I can now happily strike an item off my 'Bloody Stupid Things To Do In Life' list.
Fall Off A Galloping Wild Horse.
For a few short days, Krissa and I, Jen and her MK, Kate, Stan, Biscuit, Chris and Heather were on Eleuthera and Paradise islands in The Bahamas.
Lightly tanned, slightly grazed, and flying home in a mild Vicodin daze, I saw New York hove into view on Wednesday afternoon in a dusting of murky white and dark grey. This morning fat white flakes were falling outside our bedroom window, greying out the morning and making it hard to wake up. It's weird that I've been sort of happy purely at the unusual nature of both New York's winter slush and Eleuthera's December sunshine, regardless of how pleased I was to see either of them. Differences make me happy - new, different, unusual things.
Beyond that, of course, sun=great, snow=arse.
We arrived at Nassau International airport on Saturday afternoon, and while the Paradise Island contingent taxi'd off to luxury, cocktails and complete normality, honest, Krissa, Jen and MK and I took a bloody ripoff taxi around the corner from Nassau International to Nassau Exclusive. Still, now, after a safe journey, I cannot believe that I have, in my life, chartered an aircraft and survived, rather than appearing in one of those tragic 'Promising young people die through air crash, also persistent gnawing by hammerhead sharks' news stories.
Our pilot wanted to keep one door of the two-prop Piper open...because it was The Bahamas and it was hot, naturally. Once airborne he kept up a jovial spot of radio banter with the nice-sounding lady in air traffic control, and also the pilot of another plane coming from Eleuthera, who he pointed at grinningly when we passed in mid-air. The sea was vivid green and blue, with sharp and volcanic-looking brown ridges of rock marking the edges of reefs.
Eleuthera is approximately 110 miles long (although defining 'long' gets tricky) and only two miles across at its widest. We are talking severely stringy here. The airstrip were aiming to land at took over a significant proportion of the width of the Island. We landed and were handed a rental car without paperwork, without signing anything, without having to prove that any of us could drive. When we unloaded our bags one of the two ground staff asked, 'You the people rentin' the car from Hilton?' (Hilton being the owner of the car) and when we said yes, they gave us the keys. We drove off in search of our villa, with the Atlantic waves breaking fifty yards to the right, and the placid Bight of the Bahamas lapping little coved beaches a hundred yards to the left. Low, scrubby vegetation covered the island, with the occasional tall palm breaking the lines of the windswept canopy and sudden hills of brown rock.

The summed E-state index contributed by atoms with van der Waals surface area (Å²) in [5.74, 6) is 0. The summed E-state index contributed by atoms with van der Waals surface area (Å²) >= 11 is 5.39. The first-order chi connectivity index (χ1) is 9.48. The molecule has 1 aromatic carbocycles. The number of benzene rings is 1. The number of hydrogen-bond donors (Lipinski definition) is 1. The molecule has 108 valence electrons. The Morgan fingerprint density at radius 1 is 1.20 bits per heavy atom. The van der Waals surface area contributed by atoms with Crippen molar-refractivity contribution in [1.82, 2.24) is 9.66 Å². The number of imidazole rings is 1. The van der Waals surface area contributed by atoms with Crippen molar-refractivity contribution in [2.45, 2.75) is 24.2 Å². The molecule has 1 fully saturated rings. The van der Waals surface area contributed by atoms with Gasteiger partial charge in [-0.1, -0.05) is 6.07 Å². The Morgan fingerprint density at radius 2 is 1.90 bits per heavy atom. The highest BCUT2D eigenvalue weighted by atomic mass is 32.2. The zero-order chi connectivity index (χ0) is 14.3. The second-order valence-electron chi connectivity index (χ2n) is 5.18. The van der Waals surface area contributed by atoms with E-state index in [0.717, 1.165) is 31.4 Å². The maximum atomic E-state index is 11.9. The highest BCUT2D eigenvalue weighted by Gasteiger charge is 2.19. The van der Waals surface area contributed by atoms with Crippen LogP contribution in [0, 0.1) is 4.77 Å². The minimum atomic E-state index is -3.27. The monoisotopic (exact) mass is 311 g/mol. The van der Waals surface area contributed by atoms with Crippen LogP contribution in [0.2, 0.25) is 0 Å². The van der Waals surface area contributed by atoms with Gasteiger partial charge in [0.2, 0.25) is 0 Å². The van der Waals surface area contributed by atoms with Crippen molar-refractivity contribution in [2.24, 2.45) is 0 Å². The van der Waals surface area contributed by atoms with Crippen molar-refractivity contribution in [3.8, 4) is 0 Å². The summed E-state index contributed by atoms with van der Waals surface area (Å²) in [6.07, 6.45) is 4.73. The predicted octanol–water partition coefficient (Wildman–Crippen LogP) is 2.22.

The sky at night was incredible. You could see the creamy clouds of the Milky Way against a backdrop of brighter stars, and shooting stars were common. There was only one street light at the next property along the road, and we roundly cursed it, but I've only been two places where the stars have been even close to being that beautiful; the High Atlas mountains in Morocco, and a little village in the Alpujarras, south of Granada in Spain. Breathtaking. Walking back from our only restaurant dinner on the first night, we saw something really phenomenal - a bright blue-green shooting star, fast and seemingly low, leaving a pale white trail. It was so bright that at first I thought it was a flare, but it shot past so quickly, so straight and so silently. I instantly started babbling about the formation of free radicals (giving the green-blue colour as they burn up) in astral bodies and stuff which, despite the near total darkness, meant I could sense the odd looks from Krissa, Jen and MK. It's weird. I only learnt about it last week, in a 'Science And The City' podcast through iTunes, featuring Bob Park. I'm looking into reporting the shooting star..and according to a couple of websites it looks like it might have been a fireball. A once in a lifetime thing!